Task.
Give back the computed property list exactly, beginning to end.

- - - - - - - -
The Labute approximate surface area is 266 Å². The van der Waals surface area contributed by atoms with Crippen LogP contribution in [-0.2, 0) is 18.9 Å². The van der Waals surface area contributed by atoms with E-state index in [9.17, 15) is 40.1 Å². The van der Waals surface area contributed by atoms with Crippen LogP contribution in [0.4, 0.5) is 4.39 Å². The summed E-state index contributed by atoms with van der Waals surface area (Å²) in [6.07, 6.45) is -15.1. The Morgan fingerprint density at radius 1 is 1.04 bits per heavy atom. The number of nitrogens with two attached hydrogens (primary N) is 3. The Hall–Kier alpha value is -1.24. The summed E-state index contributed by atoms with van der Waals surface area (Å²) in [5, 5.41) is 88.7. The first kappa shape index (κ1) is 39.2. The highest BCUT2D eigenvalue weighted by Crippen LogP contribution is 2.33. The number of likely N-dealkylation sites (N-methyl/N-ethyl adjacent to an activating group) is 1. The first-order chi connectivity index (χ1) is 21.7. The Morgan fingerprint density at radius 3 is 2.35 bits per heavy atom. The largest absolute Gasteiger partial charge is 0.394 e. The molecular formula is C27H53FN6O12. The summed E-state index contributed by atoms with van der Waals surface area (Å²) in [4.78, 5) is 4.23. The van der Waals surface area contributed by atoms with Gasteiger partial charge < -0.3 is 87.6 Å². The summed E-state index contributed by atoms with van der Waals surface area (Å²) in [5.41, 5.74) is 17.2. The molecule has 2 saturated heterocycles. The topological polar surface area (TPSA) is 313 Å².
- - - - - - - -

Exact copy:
The Labute approximate surface area is 266 Å². The van der Waals surface area contributed by atoms with Crippen LogP contribution in [-0.2, 0) is 18.9 Å². The van der Waals surface area contributed by atoms with E-state index in [9.17, 15) is 40.1 Å². The van der Waals surface area contributed by atoms with Crippen LogP contribution in [0.4, 0.5) is 4.39 Å². The summed E-state index contributed by atoms with van der Waals surface area (Å²) in [6.07, 6.45) is -15.1. The Morgan fingerprint density at radius 1 is 1.04 bits per heavy atom. The number of nitrogens with two attached hydrogens (primary N) is 3. The Hall–Kier alpha value is -1.24. The summed E-state index contributed by atoms with van der Waals surface area (Å²) in [5, 5.41) is 88.7. The first kappa shape index (κ1) is 39.2. The highest BCUT2D eigenvalue weighted by Crippen LogP contribution is 2.33. The number of likely N-dealkylation sites (N-methyl/N-ethyl adjacent to an activating group) is 1. The first-order chi connectivity index (χ1) is 21.7. The Morgan fingerprint density at radius 3 is 2.35 bits per heavy atom. The largest absolute Gasteiger partial charge is 0.394 e. The molecular formula is C27H53FN6O12. The summed E-state index contributed by atoms with van der Waals surface area (Å²) in [4.78, 5) is 4.23. The van der Waals surface area contributed by atoms with Gasteiger partial charge < -0.3 is 87.6 Å². The summed E-state index contributed by atoms with van der Waals surface area (Å²) in [5.41, 5.74) is 17.2. The molecule has 2 saturated heterocycles. The topological polar surface area (TPSA) is 313 Å².